The scariest thing about this man’s dominant 2011 campaign is that he built it all on taking pole position, building up a gap in the first few laps and then just maintaining it.  We will never know exactly how fast Sebastian Vettel could have been, because so many of this season’s races gave him absolutely no need to show us.  You can call it dull if you like – and let’s be honest here; sometimes, it feels like hard work even turning the TV on when you know in advance who the winner will be – but we might all be better served admiring this combination of driving and engineering brilliance while we have the chance.

Pick the bones out of that…

I go quiet for nearly a month and you still keep on visiting.  You’re all quite mad, but I’m touched all the same.

I’ll soon be switching back to full-bore attack in my bid to become quite simply the finest bloke who blogs about motor racing in all of Hartlepool.  The reason I’m not there at the moment is connected to my work, the time I currently spend commuting and the effect this has on my ability to stay awake, along with my desire to sit at a PC.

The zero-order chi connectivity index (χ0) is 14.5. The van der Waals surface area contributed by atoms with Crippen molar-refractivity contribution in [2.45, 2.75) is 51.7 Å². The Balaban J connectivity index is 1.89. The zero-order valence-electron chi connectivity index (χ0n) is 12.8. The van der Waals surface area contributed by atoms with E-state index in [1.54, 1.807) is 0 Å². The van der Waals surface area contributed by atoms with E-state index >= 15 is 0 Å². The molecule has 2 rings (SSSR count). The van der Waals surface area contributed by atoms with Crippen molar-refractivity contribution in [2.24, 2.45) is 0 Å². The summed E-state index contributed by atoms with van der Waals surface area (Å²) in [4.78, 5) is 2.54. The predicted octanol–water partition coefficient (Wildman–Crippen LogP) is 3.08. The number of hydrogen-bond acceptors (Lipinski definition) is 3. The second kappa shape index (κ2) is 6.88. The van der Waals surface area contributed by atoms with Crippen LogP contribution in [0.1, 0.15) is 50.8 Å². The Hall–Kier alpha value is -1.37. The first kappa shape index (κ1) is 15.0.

In the meantime, I should offer some thoughts on the race this weekend at my beloved Silverstone:

  • Ferrari had Red Bull beaten even without the fumbled pit stop Vettel received.  Nobody on the track had an answer for the pure pace of Fernando Alonso in the second half of the Grand Prix.